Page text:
This just in: Ronald Reagan is dead and he's not coming back. Now, can conservatives please move on?
Reagan always spoke about the future and its possibilities. Today's conservatives, however, can't seem to break with the past and the nostalgia for the Reagan years. Even in his letter to the American people in 1994 in which he revealed he suffered from Alzheimer's disease, Reagan wrote of his "eternal optimism" for the country's future. Too many modern conservatives seem embedded in a concrete slab of pessimism, preferring to go over a bridge and drown rather than "compromise" their "principles." If you can't get elected, your principles can be talked about on the lecture circuit, but are unlikely to be adopted in Washington.
John McCain, some say, is not a true conservative. Was Reagan? Reagan campaigned as a tax cutter. He cut taxes, but he also raised them. He promised conservative judges and spoke of his opposition to abortion, yet named two justices to the Supreme Court (Sandra Day O'Connor and Anthony Kennedy) who voted to uphold Roe v. Wade. Against the advice of some, Reagan deployed Marines to Lebanon and saw them murdered by a homicide bomber. Reagan engaged in an arms-for-hostages deal with Iran. As president, Reagan seldom went to church, unlike his evangelical base. If conservatives knew in advance these things about Reagan, would they have voted for him in such numbers?
Contemporary conservatism has mostly been about saying "no" to the liberal agenda. Suppose conservatives instead begin to circumvent liberals by applying better ideas to achieve ends liberals and conservatives claim to seek?
This is the point of David Frum's new book, "Comeback: Conservatism That Can Win Again." Frum, a former speechwriter in this Bush administration, believes the issues that brought Republicans to power in the 1980s and '90s are different from the concerns of most Americans today. That hasn't stopped Republicans and conservatives from resurrecting what worked before: taxes, guns and promises to restore "traditional values," things that are beyond the power of politicians. As we've seen in both parties, politicians have trouble imposing morality on themselves. Why do we suppose them capable of imposing such "values" (don't they really mean "virtues"?) on the citizenry?Frum proposes an agenda that uses conservative principles to actually solve, rather than just talk about, serious problems. He wants universally available health insurance, but offered through the private sector; lower taxes to encourage savings and investment, but higher taxes on energy and pollution to promote conservation; a conservative environmentalism that promotes nuclear power to reduce our need for oil and coal (this would satisfy the Left's misguided belief in "global warming," while simultaneously pleasing the Right by freeing us from dependence on foreign oil); federal policies to encourage larger families; major reductions in unskilled immigration; a campaign for prison reform and a campaign against obesity; higher ethical standards inside the conservative movement and Republican Party; and a renewed commitment to expand and rebuild the armed forces in order to crush terrorism and prepare for the coming challenge from China.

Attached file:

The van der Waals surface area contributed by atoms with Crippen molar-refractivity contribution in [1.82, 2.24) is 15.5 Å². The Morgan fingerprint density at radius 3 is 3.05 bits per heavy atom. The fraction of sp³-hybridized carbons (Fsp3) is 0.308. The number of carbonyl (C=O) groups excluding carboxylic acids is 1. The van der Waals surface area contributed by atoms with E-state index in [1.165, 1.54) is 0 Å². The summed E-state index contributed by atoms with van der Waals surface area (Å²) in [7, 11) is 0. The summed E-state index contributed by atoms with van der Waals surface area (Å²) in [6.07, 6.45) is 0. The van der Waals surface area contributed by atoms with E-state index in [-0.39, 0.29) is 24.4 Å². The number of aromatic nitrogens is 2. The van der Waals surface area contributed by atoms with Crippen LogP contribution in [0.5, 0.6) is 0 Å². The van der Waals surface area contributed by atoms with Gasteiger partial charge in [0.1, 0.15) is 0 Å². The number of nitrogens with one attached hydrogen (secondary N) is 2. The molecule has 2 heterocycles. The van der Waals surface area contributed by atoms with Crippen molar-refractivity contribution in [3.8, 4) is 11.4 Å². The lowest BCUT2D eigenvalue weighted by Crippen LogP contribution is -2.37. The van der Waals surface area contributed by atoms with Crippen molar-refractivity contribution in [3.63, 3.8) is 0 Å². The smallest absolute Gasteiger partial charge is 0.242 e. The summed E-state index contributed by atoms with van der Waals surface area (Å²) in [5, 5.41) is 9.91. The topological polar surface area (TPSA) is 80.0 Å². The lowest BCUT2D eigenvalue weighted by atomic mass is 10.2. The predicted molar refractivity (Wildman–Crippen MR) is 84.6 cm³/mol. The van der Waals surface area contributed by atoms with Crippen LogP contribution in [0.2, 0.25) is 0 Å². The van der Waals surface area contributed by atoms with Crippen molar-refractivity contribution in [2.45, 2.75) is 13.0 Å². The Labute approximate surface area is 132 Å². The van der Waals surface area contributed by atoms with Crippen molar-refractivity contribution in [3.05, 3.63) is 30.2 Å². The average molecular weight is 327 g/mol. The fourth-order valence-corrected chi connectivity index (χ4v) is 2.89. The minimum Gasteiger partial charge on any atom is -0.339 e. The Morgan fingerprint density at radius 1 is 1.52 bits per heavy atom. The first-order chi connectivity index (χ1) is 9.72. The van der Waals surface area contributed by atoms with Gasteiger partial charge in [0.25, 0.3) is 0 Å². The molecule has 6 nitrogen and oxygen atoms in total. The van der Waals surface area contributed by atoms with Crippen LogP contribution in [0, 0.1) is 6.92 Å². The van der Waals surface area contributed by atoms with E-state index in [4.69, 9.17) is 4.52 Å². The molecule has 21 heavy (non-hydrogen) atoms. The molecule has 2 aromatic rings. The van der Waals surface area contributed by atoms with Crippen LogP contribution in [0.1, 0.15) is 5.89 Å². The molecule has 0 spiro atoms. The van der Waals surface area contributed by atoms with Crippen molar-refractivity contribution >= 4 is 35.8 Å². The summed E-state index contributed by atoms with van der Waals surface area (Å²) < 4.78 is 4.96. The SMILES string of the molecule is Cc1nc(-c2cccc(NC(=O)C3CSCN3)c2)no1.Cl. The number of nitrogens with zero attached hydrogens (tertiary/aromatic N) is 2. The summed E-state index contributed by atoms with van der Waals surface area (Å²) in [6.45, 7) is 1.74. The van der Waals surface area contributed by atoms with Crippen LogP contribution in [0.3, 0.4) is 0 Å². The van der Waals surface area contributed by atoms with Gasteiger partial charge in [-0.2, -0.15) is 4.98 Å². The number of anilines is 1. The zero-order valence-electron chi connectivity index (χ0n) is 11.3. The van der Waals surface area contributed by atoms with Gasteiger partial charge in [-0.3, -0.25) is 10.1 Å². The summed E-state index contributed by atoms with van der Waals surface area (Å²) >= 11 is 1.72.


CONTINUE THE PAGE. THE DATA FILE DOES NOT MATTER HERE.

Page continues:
I would add a micro-loan program to help the poor out of poverty, rather than more government programs that subsidize the poor in their poverty and offer no hope for the future.
Reducing the "need" for government would shrink its size and cost. It also would pay political dividends for conservatism and the Republican Party.
If conservatives really want to win, they will adopt new ideas based on old principles. Conservatives are in danger of losing the coming election and future ones because they have not reinvented themselves for a new era. Liberal ideas mostly don't work. Conservatives must demonstrate to voters their ideas do.